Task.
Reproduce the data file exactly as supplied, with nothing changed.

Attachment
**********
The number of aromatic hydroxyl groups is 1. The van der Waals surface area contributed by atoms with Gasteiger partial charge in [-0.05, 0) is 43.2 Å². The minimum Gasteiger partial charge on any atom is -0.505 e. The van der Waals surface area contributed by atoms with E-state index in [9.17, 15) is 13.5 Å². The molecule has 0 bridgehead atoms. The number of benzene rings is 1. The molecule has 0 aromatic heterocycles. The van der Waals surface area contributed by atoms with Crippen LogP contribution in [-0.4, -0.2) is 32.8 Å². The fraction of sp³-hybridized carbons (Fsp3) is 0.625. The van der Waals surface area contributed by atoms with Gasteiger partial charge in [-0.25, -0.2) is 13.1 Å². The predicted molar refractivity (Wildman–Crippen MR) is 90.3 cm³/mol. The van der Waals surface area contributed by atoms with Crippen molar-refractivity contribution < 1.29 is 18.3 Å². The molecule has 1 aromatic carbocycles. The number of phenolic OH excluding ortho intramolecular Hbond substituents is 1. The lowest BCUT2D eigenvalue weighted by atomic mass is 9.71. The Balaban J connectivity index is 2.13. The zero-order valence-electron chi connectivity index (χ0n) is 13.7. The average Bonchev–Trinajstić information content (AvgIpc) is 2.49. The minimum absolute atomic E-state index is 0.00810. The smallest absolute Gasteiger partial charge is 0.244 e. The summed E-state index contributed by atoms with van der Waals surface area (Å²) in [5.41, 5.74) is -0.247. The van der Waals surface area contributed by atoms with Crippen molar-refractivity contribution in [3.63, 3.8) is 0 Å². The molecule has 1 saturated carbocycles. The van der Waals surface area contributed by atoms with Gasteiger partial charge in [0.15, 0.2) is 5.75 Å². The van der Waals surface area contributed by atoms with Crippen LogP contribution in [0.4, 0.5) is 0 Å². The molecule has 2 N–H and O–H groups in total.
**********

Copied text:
The number of aromatic hydroxyl groups is 1. The van der Waals surface area contributed by atoms with Gasteiger partial charge in [-0.05, 0) is 43.2 Å². The minimum Gasteiger partial charge on any atom is -0.505 e. The van der Waals surface area contributed by atoms with E-state index in [9.17, 15) is 13.5 Å². The molecule has 0 bridgehead atoms. The number of benzene rings is 1. The molecule has 0 aromatic heterocycles. The van der Waals surface area contributed by atoms with Crippen LogP contribution in [-0.4, -0.2) is 32.8 Å². The fraction of sp³-hybridized carbons (Fsp3) is 0.625. The van der Waals surface area contributed by atoms with Gasteiger partial charge in [-0.25, -0.2) is 13.1 Å². The predicted molar refractivity (Wildman–Crippen MR) is 90.3 cm³/mol. The van der Waals surface area contributed by atoms with Crippen molar-refractivity contribution < 1.29 is 18.3 Å². The molecule has 1 aromatic carbocycles. The number of phenolic OH excluding ortho intramolecular Hbond substituents is 1. The lowest BCUT2D eigenvalue weighted by atomic mass is 9.71. The Balaban J connectivity index is 2.13. The zero-order valence-electron chi connectivity index (χ0n) is 13.7. The average Bonchev–Trinajstić information content (AvgIpc) is 2.49. The minimum absolute atomic E-state index is 0.00810. The smallest absolute Gasteiger partial charge is 0.244 e. The summed E-state index contributed by atoms with van der Waals surface area (Å²) in [5.41, 5.74) is -0.247. The van der Waals surface area contributed by atoms with Crippen molar-refractivity contribution in [3.63, 3.8) is 0 Å². The molecule has 1 saturated carbocycles. The van der Waals surface area contributed by atoms with Gasteiger partial charge in [0.15, 0.2) is 5.75 Å². The van der Waals surface area contributed by atoms with Crippen LogP contribution in [0.4, 0.5) is 0 Å². The molecule has 2 N–H and O–H groups in total.